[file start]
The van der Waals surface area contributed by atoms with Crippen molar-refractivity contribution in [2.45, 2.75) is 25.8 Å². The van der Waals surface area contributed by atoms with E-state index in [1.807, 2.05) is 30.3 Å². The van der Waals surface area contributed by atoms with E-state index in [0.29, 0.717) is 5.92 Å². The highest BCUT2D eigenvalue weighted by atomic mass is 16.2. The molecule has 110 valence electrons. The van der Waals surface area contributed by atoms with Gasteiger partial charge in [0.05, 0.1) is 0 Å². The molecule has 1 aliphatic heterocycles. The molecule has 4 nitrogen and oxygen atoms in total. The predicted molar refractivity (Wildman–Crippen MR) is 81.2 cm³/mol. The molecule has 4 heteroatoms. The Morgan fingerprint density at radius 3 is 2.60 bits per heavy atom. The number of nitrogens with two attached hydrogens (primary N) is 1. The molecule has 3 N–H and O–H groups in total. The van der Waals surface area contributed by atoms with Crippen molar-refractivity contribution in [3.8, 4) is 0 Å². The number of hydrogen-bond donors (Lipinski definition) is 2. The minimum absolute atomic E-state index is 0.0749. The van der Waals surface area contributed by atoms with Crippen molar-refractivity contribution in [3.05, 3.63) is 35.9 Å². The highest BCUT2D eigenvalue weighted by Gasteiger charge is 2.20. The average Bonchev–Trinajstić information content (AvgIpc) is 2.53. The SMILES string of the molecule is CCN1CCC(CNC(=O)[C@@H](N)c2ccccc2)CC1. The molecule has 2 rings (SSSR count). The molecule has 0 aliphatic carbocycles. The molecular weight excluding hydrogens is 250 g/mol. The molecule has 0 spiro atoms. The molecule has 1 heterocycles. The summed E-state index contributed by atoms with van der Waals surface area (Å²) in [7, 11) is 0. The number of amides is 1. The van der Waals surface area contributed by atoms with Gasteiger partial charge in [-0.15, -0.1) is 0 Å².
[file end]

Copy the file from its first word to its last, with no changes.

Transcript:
The van der Waals surface area contributed by atoms with Crippen molar-refractivity contribution in [2.45, 2.75) is 25.8 Å². The van der Waals surface area contributed by atoms with E-state index in [1.807, 2.05) is 30.3 Å². The van der Waals surface area contributed by atoms with E-state index in [0.29, 0.717) is 5.92 Å². The highest BCUT2D eigenvalue weighted by atomic mass is 16.2. The molecule has 110 valence electrons. The van der Waals surface area contributed by atoms with Gasteiger partial charge in [0.05, 0.1) is 0 Å². The molecule has 1 aliphatic heterocycles. The molecule has 4 nitrogen and oxygen atoms in total. The predicted molar refractivity (Wildman–Crippen MR) is 81.2 cm³/mol. The molecule has 4 heteroatoms. The Morgan fingerprint density at radius 3 is 2.60 bits per heavy atom. The number of nitrogens with two attached hydrogens (primary N) is 1. The molecule has 3 N–H and O–H groups in total. The van der Waals surface area contributed by atoms with Crippen molar-refractivity contribution in [3.8, 4) is 0 Å². The number of hydrogen-bond donors (Lipinski definition) is 2. The minimum absolute atomic E-state index is 0.0749. The van der Waals surface area contributed by atoms with Crippen molar-refractivity contribution in [3.05, 3.63) is 35.9 Å². The highest BCUT2D eigenvalue weighted by Gasteiger charge is 2.20. The average Bonchev–Trinajstić information content (AvgIpc) is 2.53. The SMILES string of the molecule is CCN1CCC(CNC(=O)[C@@H](N)c2ccccc2)CC1. The molecule has 2 rings (SSSR count). The molecule has 0 aliphatic carbocycles. The molecular weight excluding hydrogens is 250 g/mol. The molecule has 0 spiro atoms. The molecule has 1 heterocycles. The summed E-state index contributed by atoms with van der Waals surface area (Å²) in [7, 11) is 0. The number of amides is 1. The van der Waals surface area contributed by atoms with Gasteiger partial charge in [-0.15, -0.1) is 0 Å².